Ask the Chronic Fatigue Syndrome & Myalgic Encephalomyelitis Doctor
Dr. Podell is a clinical professor at New Jersey's Robert Wood Johnson Medical School with special interests in CFS & Fibromyalgia
Ask the Doctor: What is the difference between narcolepsy and CFS?
Answered by Richard Podell, M.D., MPH www.DrPodell.org
Q: What is the difference between narcolepsy and CFS?
A: Narcolepsy is a neurological condition where people have severe daytime sleepiness despite having had a reasonable amount of sleep. People with narcolepsy typically are asleep within less than eight minutes after lying down. Or they can fall asleep suddenly without intending to.
People with narcolepsy do not typically suffer from the kind of poor stamina we see with the fatigue that is typically for CFS/ME. Nor do narcoleptics typically become much worse for many hours or days following modest degrees of physical activity.
Persons with CFS/ME are almost always tired, but are not necessarily sleepy. They can be sleepy of course, but severe, profound daytime sleepiness despite a reasonable amount of sleep is not typical for most people who have CFS/ME.
When people with CFS/ME are sleepy during the day despite having slept it’s important that the physician consider several potential causes including sleep apnea, periodic leg movement disorder, the sleep distorting effects of chronic pain and psychological distress. Narcolepsy can co-occur with CFS/ME but that coincidence is not common.
One of the judgments physicians have to make with CFS/ME patients is whether to refer to a sleep specialist for an overnight sleep study or other evaluations.
Most people with narcolepsy suffer from a deficiency of a brain neurotransmitter called hypocretin. Hypocretin promotes wakefulness. The medicines Provigil (modafanil) and Nuvigil act to increase hypocretin. These help people with narcolepsy stay awake.
I and other CFS/ME specialists have found that a significant minority of people with CFS/ME feel more awake and mentally alert with Provigil or Nuvigil even though they do not have narcolepsy. Because these medicines work within hours, I often recommend a one or two day trial. However, Provigil and Nuvigil usually do not help physical stamina. Both are controlled substances.
Richard Podell, M.D., MPH
Clinical Professor Rutgers -Robert Wood Johnson Medical School
Summit, NJ 07901
More Q & A's
Ask the doctor: Why is there so little research into CFS-ME? Why don’t we get respect?Answered by Lucinda Bateman
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Q: Why is there so little research into CFS-ME? Why don’t we get respect?
A: Although lack of respect has certainly played an important role in the slow progress of ME/CFS research, the full story is more complex. Research funding is based on promising hypotheses and well-designed studies that show convincing objective results, along with institutional biases, pharmaceutical pressures, the track record of each investigator and numerous other factors. Good results are more likely when we can clearly define the problem at hand and come up with reliable ways to measure it.
This field has been mired down with so many problems--- unclear or overlapping case definitions, small uncontrolled studies with mixed or un-replicated results, and the lack of a medical and scientific “home” are just a few.
Regardless of the frustrating problems so far, I predict that the research environment will change fairly quickly over the next few years due to intense discussion of case definitions, promising new biomarkers, the voices of public advocates and efforts by federal institutions to change old stereotypes.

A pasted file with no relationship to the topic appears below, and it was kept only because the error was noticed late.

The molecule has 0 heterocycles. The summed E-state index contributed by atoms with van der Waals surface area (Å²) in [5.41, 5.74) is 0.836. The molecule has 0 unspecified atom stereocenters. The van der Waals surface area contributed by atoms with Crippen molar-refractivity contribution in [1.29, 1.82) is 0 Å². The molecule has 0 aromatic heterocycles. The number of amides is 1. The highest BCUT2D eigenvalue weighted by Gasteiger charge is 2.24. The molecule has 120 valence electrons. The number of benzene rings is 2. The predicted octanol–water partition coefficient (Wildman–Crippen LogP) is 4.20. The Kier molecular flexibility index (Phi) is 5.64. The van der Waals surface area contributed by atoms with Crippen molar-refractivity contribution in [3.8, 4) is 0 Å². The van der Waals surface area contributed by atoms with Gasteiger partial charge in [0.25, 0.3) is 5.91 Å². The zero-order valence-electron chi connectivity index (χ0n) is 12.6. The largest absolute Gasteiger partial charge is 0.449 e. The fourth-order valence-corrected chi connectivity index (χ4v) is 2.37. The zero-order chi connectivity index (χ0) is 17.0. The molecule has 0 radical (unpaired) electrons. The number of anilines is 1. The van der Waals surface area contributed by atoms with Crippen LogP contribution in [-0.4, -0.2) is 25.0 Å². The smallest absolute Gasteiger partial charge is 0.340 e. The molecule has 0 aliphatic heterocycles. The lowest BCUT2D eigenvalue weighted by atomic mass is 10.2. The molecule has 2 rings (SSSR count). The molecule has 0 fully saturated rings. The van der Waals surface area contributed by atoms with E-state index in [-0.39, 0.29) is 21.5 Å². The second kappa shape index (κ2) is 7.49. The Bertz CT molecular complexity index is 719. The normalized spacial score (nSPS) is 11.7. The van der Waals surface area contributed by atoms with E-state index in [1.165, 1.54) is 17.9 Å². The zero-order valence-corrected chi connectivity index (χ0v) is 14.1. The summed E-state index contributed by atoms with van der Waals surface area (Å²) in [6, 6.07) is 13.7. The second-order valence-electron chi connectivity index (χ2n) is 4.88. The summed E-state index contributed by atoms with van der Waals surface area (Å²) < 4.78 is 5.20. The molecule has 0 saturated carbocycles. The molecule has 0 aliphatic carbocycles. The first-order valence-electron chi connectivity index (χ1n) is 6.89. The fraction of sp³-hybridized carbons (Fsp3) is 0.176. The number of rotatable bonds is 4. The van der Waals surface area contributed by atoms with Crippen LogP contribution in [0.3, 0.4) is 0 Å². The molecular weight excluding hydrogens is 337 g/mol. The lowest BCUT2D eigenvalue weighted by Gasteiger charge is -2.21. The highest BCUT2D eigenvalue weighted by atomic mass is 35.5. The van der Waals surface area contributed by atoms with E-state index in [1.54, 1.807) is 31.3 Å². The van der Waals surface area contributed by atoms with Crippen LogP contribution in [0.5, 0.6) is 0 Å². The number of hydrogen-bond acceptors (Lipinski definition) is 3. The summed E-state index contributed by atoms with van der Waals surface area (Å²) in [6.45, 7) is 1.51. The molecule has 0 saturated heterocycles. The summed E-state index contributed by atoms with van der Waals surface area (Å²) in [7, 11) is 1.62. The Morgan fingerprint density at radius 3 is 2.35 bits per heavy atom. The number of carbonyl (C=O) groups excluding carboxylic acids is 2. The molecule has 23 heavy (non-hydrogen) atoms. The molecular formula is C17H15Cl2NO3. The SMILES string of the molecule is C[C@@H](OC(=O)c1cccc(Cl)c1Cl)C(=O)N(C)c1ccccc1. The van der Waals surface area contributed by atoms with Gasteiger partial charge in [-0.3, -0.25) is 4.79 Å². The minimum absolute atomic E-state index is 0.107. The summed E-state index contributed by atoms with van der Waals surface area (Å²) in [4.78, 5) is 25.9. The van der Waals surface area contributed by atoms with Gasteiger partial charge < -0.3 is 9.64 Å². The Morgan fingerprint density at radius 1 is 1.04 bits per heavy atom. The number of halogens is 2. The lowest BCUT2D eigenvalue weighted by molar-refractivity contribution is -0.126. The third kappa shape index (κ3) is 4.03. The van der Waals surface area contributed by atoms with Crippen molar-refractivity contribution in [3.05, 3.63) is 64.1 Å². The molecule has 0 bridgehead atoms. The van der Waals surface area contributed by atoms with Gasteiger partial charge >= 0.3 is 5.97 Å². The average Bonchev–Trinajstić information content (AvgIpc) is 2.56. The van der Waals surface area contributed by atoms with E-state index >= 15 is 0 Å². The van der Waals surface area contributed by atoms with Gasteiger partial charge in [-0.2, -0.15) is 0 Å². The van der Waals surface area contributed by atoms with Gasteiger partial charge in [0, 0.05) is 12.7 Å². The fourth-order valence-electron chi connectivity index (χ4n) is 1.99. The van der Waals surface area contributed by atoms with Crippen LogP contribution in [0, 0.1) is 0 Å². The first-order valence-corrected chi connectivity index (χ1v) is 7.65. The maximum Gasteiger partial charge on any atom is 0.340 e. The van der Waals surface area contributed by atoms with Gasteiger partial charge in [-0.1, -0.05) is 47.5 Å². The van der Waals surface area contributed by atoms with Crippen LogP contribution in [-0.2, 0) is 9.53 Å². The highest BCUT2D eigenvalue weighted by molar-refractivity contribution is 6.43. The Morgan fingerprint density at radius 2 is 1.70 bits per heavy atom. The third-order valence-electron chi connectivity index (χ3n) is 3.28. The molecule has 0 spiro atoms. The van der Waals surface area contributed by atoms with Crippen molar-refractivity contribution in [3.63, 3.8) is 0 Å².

Do I have to live the rest of my life like this?Answered by Dr. Charles Lapp
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Q: Do I have to live the rest of my life like this?
A: ME/CFS is considered a chronic illness, but longitudinal studies suggest that 17-64% of adult PWCs improve, less than 10% fully recover. The improvement rate is even better for adolescents with ME/CFS. The current standard of therapy is to treat sleep and pain issues first, then address co-morbidities or other health issues.
Dr. Bruce Campbell and I agree (TreatCFSFM.org) that it is best to assume the worst at first, and work toward improving. PWCs seem to do best when they accept the illness and adapt to it; pace their activities and take frequent rests; manage sleep and pain first; then address co-morbidities and other health issues. As physicist Steven Hawking once remarked, “However bad life may seem, there is always something you can do, and succeed at. While there's life, there is hope.”
How do I know that I really have chronic fatigue syndrome?Answered by Lucinda Bateman, MD
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Q: How do I know that I really have chronic fatigue syndrome and that we’re not missing a deeper cause?
A: This is always an important question. When a new patient comes to my clinic we do our best to look for a “deeper cause” as well as conditions that may have overlapping symptoms, and treat them adequately. Then, when satisfied we have the done the most reasonable assessment possible at that point in time, we enter a management mode for 6-12 months in which we try to minimize disabling symptoms.
But it is always important to re-investigate new or changing symptoms, and I always appreciate input or a “fresh look” from another specialist periodically. Many illnesses evolve slowly [multiple sclerosis or myelodysplastic syndromes, for example] or only periodically exhibit symptoms, so they may not be evident upon initial workup. I like the combination of an attentive primary care provider and an ME/CFS specialist, both thinking diagnostically and comparing notes over time.
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